Things are happening at the French state’s network of research institutes, Centre National de la Recherche Scientifique (CNRS). Their interim president, Anne Peyroche, was now removed prematurely from her position due to evidence of data manipulations in her papers on PubPeer, which I helped uncover. As all credit goes to PubPeer (run chiefly by two CNRS researchers), the announcement unfortunately makes no reference to my call for a minor revolution at CNRS, where these data manipulations were presented to wider public. The official letter which I obtained, is below, both in English translation and its French original.
Another problematic CNRS chief scientist, Catherine Jessus, who as director of l’Institut des sciences biologiques (INSB) is the head biologist at CNRS, was acquitted in November 2017 by a secret investigation at l’Université Pierre et Marie Curie (UPMC) despite all that long list of suspected data manipulations found in her papers (which I originally presented in this article). As Peyroche faces disciplinary investigation by her employer, the Commissariat à l’énergie atomique et aux énergies alternatives (CEA), nothing of that kind seems to threaten Jessus. Instead, those CNRS researchers who dare to protest against her research integrity shortcomings are being threatened and terrorized, by a furious Jessus herself and her supporters at the top of CNRS.
Finally, a particularly data manipulations-ridden Institut de Biologie Moléculaire des Plantes (IBMP) in Strasbourg, former home of the legendary Olivier Voinnet (whom Jessus once investigated for doing those same naughty things she might have just a sbadly engaged herself in) has issued a Code for Ethics and Responsible research, which warns potential perpetrators:
IBMP defines scientific misconduct as:
The selective manipulation, fabrication or falsification of scientific data.
Thing is, IBMP director Laurence Maréchal-Drouard with her PhD student and now tenured lab member Thalia Salinas recently went to PubPeer to admit exactly this kind of misconduct, after I published evidence of data manipulations in Drouard’s many publications and Salinas’ doctorate thesis. Continue reading “Anne Peyroche removed as interim CNRS President as her publications are “questioned””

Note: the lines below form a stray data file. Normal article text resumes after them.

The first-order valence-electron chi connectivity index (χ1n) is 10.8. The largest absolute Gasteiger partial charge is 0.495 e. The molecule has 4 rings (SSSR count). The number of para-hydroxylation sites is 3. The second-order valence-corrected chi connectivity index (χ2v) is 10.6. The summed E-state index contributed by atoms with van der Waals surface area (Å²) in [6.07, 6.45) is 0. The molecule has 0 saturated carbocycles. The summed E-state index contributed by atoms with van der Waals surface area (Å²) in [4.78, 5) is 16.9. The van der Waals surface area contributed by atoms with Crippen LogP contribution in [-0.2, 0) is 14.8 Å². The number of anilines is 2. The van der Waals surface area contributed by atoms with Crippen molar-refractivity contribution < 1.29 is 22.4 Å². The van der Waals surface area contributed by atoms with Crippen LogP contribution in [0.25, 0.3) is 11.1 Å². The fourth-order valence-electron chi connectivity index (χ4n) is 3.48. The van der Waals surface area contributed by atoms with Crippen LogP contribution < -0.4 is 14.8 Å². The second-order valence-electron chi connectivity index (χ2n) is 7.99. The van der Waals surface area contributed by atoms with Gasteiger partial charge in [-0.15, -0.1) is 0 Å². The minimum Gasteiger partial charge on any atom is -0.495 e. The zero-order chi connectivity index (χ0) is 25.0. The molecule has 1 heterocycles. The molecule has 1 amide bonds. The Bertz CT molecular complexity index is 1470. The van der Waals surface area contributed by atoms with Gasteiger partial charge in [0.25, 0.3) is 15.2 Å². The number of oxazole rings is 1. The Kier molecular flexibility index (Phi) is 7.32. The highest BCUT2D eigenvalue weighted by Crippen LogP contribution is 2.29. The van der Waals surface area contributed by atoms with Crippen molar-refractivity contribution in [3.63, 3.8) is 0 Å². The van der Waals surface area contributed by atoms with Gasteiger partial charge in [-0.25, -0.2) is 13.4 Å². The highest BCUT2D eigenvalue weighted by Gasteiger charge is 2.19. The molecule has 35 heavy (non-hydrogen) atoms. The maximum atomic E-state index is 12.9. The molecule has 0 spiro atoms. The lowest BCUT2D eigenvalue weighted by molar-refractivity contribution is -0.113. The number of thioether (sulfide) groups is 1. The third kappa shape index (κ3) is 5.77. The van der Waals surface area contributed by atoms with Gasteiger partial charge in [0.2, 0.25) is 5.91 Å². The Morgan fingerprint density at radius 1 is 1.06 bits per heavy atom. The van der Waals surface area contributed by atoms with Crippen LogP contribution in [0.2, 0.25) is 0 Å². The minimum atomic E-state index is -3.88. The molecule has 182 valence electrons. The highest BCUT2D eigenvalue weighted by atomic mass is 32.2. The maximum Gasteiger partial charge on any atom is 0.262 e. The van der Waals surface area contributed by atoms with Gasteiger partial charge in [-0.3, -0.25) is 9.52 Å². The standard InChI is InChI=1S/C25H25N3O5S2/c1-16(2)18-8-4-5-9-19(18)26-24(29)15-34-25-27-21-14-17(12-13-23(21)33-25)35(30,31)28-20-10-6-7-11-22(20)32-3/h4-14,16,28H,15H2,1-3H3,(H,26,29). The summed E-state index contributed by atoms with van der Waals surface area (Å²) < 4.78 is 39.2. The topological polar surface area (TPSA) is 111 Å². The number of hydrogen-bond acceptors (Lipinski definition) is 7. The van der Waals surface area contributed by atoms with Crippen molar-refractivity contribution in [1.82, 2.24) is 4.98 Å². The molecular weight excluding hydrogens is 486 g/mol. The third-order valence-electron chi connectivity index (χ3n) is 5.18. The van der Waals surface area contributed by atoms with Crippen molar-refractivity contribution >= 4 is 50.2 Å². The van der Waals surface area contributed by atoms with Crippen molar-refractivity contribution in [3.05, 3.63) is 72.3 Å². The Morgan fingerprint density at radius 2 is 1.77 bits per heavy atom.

When I first started digging into the affair of data manipulations around the former star of plant sciences Olivier Voinnet in early 2015, I was sure to be dealing with a singular case of fraud in French science, which went totally unnoticed for decades. When 2 years later I wrote “a fish stinks from the head down” in my article about Voinnet’s former Strasbourg plant sciences institute and its problematic director, I did not know how far up to the very top this data manipulation scandal will go. Now, it looks like the entire leadership of the Centre National de la Recherche Scientifique (CNRS), French state’s own network of research institutes, might be corrupted and rotten. Research and its integrity at this “largest fundamental research organization in Europe” are overseen by the very people whose own publications should be under investigation for suspected misconduct. A minor revolution is in order in French science, for which I would like to make a case here.